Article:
Crikey asks the sharpest political commentators which leader got the best of the campaigning day yesterday, plus we track where the leaders are and what cash promises they’ve made …
WHO WON THE DAY ON THURSDAY?
Bernard Keane, Crikey Canberra correspondent: I’m of the view that the costings imbroglio doesn’t matter a jot: voters are aware that the Coalition has dodgy form on costings, and they’re prepared to back it anyway. The press gallery misinterpreted and wildly overhyped the alleged “slapdown” of Labor from the secretaries of Treasury and Finance and the head of the Parliamentary Budget Office, and in any event it merely begs the question of why we’re all playing guessing games about the Coalition’s costings. Rudd, however, got the chance to look prime ministerial on Syria, which may yet have a significant role in the campaign if the US decides to launch any sort of attack in the next week. And then there was that mildly creepy photo of Abbott with netballers. Narrow win to Rudd, still unlikely to do him much good.
Richard Farmer, Crikey election analyst: Politicians arguing over whose figures are right and whose costings are wrong dominates the words about yesterday, but I doubt they are having much impact on a public predisposed to think that the whole lot of them just speak lies. I’ll stick with the pictures having the most impact and thus another win for the Coalition, with Tony Abbott visiting a school to announce an education policy that promised something or other for someone or other.
Clement Macintyre, head of politics and history at University of Adelaide: The one persistent weakness through the Coalition’s campaign has been concern over the lack of detail relating to costings and proposed cuts. With just over a week to go, that problem remains, and the longer we wait for the release of full costings, the more pressing it becomes. However, any advantage that Labor tries to draw from this was lost yesterday when Finance and Treasury as well as the Parliamentary Budget Office criticised the way that Labor was using its figures. Suddenly the focus went from questions about the Coalition’s integrity to concerns that Labor’s claims don’t stack up. Like most days through this campaign, another Coalition win.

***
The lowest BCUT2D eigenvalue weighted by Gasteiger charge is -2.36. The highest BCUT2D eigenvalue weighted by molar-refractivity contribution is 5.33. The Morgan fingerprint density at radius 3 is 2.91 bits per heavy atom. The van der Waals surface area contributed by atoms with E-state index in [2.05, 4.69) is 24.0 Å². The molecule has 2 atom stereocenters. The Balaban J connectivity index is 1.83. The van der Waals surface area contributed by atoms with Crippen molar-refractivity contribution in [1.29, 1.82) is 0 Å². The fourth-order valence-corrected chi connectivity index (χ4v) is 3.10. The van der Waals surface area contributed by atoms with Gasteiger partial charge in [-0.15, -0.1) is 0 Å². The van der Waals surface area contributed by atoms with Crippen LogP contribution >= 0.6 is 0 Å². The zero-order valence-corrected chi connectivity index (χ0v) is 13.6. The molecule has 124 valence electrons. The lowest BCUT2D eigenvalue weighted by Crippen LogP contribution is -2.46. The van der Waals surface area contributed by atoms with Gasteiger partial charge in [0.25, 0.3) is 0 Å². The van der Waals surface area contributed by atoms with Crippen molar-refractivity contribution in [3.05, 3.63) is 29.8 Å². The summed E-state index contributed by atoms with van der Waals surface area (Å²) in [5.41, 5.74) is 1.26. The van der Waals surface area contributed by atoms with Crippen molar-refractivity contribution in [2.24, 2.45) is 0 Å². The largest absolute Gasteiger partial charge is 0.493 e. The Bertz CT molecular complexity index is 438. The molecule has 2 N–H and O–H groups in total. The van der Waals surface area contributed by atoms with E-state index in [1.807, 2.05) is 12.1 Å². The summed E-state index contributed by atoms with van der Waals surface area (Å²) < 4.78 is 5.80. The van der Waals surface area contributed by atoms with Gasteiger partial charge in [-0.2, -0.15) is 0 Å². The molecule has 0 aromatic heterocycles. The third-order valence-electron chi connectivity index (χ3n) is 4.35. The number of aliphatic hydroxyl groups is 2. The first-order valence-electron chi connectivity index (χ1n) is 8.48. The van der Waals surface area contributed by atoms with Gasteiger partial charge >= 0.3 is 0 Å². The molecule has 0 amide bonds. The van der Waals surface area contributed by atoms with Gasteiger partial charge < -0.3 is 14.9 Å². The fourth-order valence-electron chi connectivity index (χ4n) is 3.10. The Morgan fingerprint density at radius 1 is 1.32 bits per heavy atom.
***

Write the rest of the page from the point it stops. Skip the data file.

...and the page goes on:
- $34 million towards opening 10 new HeadSpace centres across Australia;
- $16 million for a new Space and Spatial Information Partnernship, to attract high-tech industry to Australia;
- $8 million to the Foundation for Young Australians, to support gay youth in schools.
- $600 million for a Regional Support Fund, to help rural Australia and fund infrastructure upgrades;
- $120 million on the Coalition’s education policy, which includes a focus on languages and incentives for public schools to go independent;
- $6 million to build a Netball Centre of Excellence in Sydney in the lead-up to the 2015 Netball World Cup.
CAMPAIGN DIARY (FRIDAY)
Kevin Rudd: The Prime Minister is in Perth, where he will announce his new cities policy, including a new “minister for cities”. He will also address a meeting at Unions WA.
Tony Abbott: Starting off the last day of week four in Victoria, Abbott announced his plan for more young Australians to be involved with Asia at the University of Melbourne. While talking with ABC host Jon Faine, he tipped the Swans to beat Hawthorn tonight in a move clearly targeted at swinging voters in NSW.
Christine Milne: The Greens leader began her day in Hobart, announcing her party’s healthy eating plan. It will cost $46.5 million to improve food and nutrition education in schools and will fund an extra 800 kitchen gardens in schools.
QUIRK OF THE DAY
The Prime Minister joined the ranks of tech-savvy American politicians such as President Barack Obama and Republican Ron Paul by doing an online Reddit Ask Me Anything (AMA) session last night. Although he only answered a meagre 20 questions out of the thousands submitted, there were some interesting answers. We now know what beer Rudd drinks:
How he practices Mandarin — and annoys wife Therese:
TWEET OF THE DAY
One party isn’t whinging about being picked on by News Corp this election, and that’s the Bullet Train for Australia party (formerly Bullet Train for Canberra). In fact, they’re feeling a bit left out. The party tweeted this morning that if someone wanted to pay a bit more attention, it wouldn’t mind it at all.